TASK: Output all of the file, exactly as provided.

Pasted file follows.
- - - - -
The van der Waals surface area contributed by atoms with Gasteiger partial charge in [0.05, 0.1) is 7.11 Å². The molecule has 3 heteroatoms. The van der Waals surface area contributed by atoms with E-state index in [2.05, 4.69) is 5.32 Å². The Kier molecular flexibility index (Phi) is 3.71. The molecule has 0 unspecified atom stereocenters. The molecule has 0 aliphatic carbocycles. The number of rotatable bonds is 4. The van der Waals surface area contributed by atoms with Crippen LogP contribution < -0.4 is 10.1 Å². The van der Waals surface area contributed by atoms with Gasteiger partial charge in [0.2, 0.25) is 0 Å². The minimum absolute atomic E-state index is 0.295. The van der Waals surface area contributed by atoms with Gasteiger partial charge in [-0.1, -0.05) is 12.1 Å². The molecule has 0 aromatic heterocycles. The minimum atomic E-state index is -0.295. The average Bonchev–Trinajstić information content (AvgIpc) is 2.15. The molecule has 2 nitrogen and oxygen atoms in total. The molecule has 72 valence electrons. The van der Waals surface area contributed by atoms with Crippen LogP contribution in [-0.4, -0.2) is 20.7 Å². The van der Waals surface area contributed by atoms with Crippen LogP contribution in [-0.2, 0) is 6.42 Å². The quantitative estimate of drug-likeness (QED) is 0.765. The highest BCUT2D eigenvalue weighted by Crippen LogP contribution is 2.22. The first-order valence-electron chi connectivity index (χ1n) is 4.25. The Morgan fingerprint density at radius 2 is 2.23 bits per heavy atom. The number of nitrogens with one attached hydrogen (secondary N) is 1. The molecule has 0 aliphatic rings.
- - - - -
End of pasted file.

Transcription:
The van der Waals surface area contributed by atoms with Gasteiger partial charge in [0.05, 0.1) is 7.11 Å². The molecule has 3 heteroatoms. The van der Waals surface area contributed by atoms with E-state index in [2.05, 4.69) is 5.32 Å². The Kier molecular flexibility index (Phi) is 3.71. The molecule has 0 unspecified atom stereocenters. The molecule has 0 aliphatic carbocycles. The number of rotatable bonds is 4. The van der Waals surface area contributed by atoms with Crippen LogP contribution < -0.4 is 10.1 Å². The van der Waals surface area contributed by atoms with Gasteiger partial charge in [0.2, 0.25) is 0 Å². The minimum absolute atomic E-state index is 0.295. The van der Waals surface area contributed by atoms with Gasteiger partial charge in [-0.1, -0.05) is 12.1 Å². The molecule has 0 aromatic heterocycles. The minimum atomic E-state index is -0.295. The average Bonchev–Trinajstić information content (AvgIpc) is 2.15. The molecule has 2 nitrogen and oxygen atoms in total. The molecule has 72 valence electrons. The van der Waals surface area contributed by atoms with Crippen LogP contribution in [-0.4, -0.2) is 20.7 Å². The van der Waals surface area contributed by atoms with Crippen LogP contribution in [-0.2, 0) is 6.42 Å². The quantitative estimate of drug-likeness (QED) is 0.765. The highest BCUT2D eigenvalue weighted by Crippen LogP contribution is 2.22. The first-order valence-electron chi connectivity index (χ1n) is 4.25. The Morgan fingerprint density at radius 2 is 2.23 bits per heavy atom. The number of nitrogens with one attached hydrogen (secondary N) is 1. The molecule has 0 aliphatic rings.